Staphylococcus saprophyticus

(redirected from S. saprophyticus)

Staphylococcus saprophyticus

a coagulase negative species that causes urinary tract infections.

Staph·y·lo·coc·cus sap·ro·phy·tic·us

(staf'i-lō-kok'ŭs sap-rō-fī'ti-kŭs)
A bacterial species that has been associated with community-acquired urinary tract infections in young women who are sexually active; characterized in the laboratory as gram-positive cocci, but negative for catalase and coagulase.

Staphylococcus saprophyticus

A species that is the second most common cause of urinary tract infection in young, sexually active females. It is a rare cause of pneumonia.
See also: Staphylococcus
References in periodicals archive ?
However, this does not tell the full story, in that serious infections such as bacteraemia have been reported to be caused by S.
Since 2001, the Clinical and Laboratory Standards Institute (CLSI) Guidelines has recommended that "Routine testing of urine isolates of S.
saprophyticus, but with a resistant breakpoint of <15mm, and noted that S.
In order to resolve these discrepancies, the objective of this study was to compare detection of penicillinase in clinical isolates of S.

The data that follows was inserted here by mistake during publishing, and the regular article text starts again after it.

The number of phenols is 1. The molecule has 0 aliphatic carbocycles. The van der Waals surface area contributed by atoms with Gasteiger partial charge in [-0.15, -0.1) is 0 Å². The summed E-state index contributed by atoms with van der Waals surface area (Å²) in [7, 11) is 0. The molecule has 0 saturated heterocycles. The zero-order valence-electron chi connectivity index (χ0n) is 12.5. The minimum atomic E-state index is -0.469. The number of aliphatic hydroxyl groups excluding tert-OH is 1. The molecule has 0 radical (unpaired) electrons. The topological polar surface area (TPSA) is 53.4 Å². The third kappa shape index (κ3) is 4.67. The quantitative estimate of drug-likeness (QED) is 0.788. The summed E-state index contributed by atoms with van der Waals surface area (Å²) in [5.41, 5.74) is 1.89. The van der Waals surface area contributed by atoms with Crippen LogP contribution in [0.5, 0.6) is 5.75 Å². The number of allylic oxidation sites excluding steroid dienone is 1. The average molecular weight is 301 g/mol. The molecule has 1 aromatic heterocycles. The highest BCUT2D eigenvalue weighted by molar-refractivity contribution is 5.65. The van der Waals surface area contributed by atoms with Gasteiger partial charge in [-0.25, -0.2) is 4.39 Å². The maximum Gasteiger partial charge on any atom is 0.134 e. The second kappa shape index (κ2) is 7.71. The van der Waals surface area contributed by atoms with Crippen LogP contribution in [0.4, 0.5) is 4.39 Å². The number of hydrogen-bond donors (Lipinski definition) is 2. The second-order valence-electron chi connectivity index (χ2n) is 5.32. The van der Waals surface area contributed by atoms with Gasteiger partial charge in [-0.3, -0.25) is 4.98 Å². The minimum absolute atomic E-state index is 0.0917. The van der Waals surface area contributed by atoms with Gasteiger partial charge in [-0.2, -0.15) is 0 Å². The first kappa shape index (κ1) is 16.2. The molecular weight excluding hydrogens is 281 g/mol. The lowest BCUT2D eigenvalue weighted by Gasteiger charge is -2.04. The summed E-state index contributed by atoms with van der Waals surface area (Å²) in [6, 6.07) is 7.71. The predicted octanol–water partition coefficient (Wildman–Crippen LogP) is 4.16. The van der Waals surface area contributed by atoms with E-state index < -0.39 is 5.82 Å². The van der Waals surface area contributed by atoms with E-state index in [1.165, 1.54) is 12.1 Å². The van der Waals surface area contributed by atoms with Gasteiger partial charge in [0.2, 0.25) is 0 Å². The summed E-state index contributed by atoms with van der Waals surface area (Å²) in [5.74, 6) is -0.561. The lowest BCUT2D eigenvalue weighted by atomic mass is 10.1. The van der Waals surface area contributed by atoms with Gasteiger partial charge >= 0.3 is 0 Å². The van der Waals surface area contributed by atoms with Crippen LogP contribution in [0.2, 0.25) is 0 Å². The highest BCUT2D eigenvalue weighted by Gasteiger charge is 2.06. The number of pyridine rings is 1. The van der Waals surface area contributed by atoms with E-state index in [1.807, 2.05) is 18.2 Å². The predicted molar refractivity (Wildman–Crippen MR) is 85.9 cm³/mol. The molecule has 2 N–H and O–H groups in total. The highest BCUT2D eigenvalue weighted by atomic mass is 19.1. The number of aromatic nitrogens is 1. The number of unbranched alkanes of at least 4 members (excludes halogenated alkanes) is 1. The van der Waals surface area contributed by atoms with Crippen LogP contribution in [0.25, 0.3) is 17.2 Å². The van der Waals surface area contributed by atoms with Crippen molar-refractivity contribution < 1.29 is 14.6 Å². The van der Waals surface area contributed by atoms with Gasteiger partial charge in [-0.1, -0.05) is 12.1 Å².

In comparison, evaluation of Phoenix penicillin MIC values showed that the majority of S.
While there are many publications evaluating the performance of these analysers, limited information is available on how they perform with S.
Only isolates M20 and M39 were misidentified by rpoB sequencing as S.
While many of the CoNS group are opportunistic pathogens, S.
Various resistance mechanisms have been reported, along with reports of recurrent urinary tract infections and isolation of S.
Urine cultures confirmed the clinical diagnosis, with a heavy growth of S.
Furthermore, rpoB gene sequencing revealed the methicillin resistant isolate to be part of the S.
The following day a repeat mid-stream urine culture still showed a raised white cell count and cultures grew a heavy S.